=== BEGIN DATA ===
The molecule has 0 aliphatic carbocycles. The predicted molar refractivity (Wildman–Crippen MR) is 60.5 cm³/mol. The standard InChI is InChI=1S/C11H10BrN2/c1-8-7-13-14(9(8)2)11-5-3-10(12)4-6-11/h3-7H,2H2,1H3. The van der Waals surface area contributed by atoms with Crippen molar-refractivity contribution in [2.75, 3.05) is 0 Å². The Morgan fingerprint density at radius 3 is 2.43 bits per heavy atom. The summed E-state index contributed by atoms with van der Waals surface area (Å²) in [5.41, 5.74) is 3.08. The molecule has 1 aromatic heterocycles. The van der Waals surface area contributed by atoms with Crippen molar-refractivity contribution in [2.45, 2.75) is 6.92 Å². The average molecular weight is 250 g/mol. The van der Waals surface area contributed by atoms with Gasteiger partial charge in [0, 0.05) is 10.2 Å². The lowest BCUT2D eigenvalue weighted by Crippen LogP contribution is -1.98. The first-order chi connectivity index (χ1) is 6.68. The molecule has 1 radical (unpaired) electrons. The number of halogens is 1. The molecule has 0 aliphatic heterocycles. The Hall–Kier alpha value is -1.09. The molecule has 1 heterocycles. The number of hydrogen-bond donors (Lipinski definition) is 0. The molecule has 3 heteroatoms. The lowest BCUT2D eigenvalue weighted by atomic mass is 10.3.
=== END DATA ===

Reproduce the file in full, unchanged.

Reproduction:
The molecule has 0 aliphatic carbocycles. The predicted molar refractivity (Wildman–Crippen MR) is 60.5 cm³/mol. The standard InChI is InChI=1S/C11H10BrN2/c1-8-7-13-14(9(8)2)11-5-3-10(12)4-6-11/h3-7H,2H2,1H3. The van der Waals surface area contributed by atoms with Crippen molar-refractivity contribution in [2.75, 3.05) is 0 Å². The Morgan fingerprint density at radius 3 is 2.43 bits per heavy atom. The summed E-state index contributed by atoms with van der Waals surface area (Å²) in [5.41, 5.74) is 3.08. The molecule has 1 aromatic heterocycles. The van der Waals surface area contributed by atoms with Crippen molar-refractivity contribution in [2.45, 2.75) is 6.92 Å². The average molecular weight is 250 g/mol. The van der Waals surface area contributed by atoms with Gasteiger partial charge in [0, 0.05) is 10.2 Å². The lowest BCUT2D eigenvalue weighted by Crippen LogP contribution is -1.98. The first-order chi connectivity index (χ1) is 6.68. The molecule has 1 radical (unpaired) electrons. The number of halogens is 1. The molecule has 0 aliphatic heterocycles. The Hall–Kier alpha value is -1.09. The molecule has 1 heterocycles. The number of hydrogen-bond donors (Lipinski definition) is 0. The molecule has 3 heteroatoms. The lowest BCUT2D eigenvalue weighted by atomic mass is 10.3.